13. Sedgley Gold N Black

    Sedgley Gold N Black Just doesn't shut up

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    So as a referee you wouldn't be in favour or are you just playing devils advocate?
     
  14. Jonzy54

    Jonzy54 Just doesn't shut up

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    It would onlybever be at the top level and not universal .My own opinion is I am against but I would strengthen retrospective legislation to nail divers and I certainly disagree with 'the officials saw it ' so no further action can be taken .Did they actually see the incident or their version of things.The same with a yellow card being given but evidence showed it should be red but can't then be actioned upon.
    Improve on those areas first and I am sure there would be an improvement.
     
    Last edited by a moderator: Feb 22, 2015
  15. Sutton Wolf

    Sutton Wolf Just doesn't shut up

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    If a yellow had been given I don't think a retrospective ban could be applied,but because the ref missed the incident I believe it could be cited and a 3 match ban can be applied.Perhaps Jonzy could confirm..
     
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  16. Padraig

    Padraig Just doesn't shut up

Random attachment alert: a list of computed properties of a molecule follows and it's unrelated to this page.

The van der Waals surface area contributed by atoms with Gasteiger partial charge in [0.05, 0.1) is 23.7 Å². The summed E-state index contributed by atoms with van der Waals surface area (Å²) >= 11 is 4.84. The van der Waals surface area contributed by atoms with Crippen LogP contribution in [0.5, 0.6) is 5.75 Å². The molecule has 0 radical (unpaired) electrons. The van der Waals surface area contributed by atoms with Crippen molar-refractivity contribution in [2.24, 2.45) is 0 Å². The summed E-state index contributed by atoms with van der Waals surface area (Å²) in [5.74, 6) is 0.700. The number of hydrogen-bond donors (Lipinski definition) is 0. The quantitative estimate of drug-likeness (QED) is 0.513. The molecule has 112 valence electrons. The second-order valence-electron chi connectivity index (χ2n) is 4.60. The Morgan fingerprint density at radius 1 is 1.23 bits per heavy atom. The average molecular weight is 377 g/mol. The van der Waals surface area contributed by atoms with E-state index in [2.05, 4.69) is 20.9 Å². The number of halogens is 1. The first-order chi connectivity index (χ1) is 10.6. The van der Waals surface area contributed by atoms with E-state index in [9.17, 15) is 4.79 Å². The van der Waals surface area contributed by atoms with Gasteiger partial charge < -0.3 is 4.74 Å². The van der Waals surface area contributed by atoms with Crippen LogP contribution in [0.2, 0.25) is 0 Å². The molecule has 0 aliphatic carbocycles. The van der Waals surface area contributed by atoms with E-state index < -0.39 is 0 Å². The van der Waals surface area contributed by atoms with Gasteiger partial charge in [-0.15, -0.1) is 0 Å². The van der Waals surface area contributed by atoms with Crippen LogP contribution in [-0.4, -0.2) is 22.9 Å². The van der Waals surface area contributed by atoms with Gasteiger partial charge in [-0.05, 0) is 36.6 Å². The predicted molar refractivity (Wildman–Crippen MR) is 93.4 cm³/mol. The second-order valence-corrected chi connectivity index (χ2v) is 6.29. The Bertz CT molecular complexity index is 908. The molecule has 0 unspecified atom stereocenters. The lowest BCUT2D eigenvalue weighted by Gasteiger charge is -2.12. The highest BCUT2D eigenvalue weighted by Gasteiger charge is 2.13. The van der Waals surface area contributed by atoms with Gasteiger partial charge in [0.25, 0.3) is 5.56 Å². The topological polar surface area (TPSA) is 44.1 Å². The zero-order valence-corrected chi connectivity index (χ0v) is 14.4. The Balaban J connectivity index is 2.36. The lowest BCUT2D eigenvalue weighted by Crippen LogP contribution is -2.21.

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    I hate this argument. Shall we start telling referees to give something daft if it's a boring 0-0?
     
  17. Jonzy54

    Jonzy54 Just doesn't shut up

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    If a yellow is given it cannot be upgraded to a red.Similarly if the ref said he saw an incident but didn't issue a card that is the end of the matter but did he see the full incident or just the view from his position?
     
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  18. StefanWolves

    StefanWolves Just doesn't shut up

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    Absolutely yes. No brainer. If a decision is to be referred by the referee to replays, they should get 2 different camera angles. That's it. Each clip should only be 5 seconds long as to not disrupt the games rhythm. The overall process from referral to decision being made by the referee should be 30 seconds tops, leaving the referee 20 seconds to consult his linesman/4th official on what they think the decision should be given the evidence they've seen.

    This scenario should only be used on a) challenges that the referee may deem a yellow or red card b) all potential penalty decisions
     
    Last edited by a moderator: Feb 22, 2015
  19. Sedgley Gold N Black

    Sedgley Gold N Black Just doesn't shut up

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    Interesting to just apply it to scenarios where there is a break but for the penalty decision would this only apply when he has blow for a penalty to confirm the decision is correct or would play be stopped whenever there is a penalty claim?
     
  20. JW

    JW Just doesn't shut up

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    Yes, it's unfair on referees for technology to scrutinise every mistake, and some mistakes are atrocious . We have the technology so may as well use it to be honest.

    It would take a few seconds and would also cut out cheating especially in tackles and stuff
     
  21. WolvesAreBoringOnCeefax

    WolvesAreBoringOnCeefax Moderator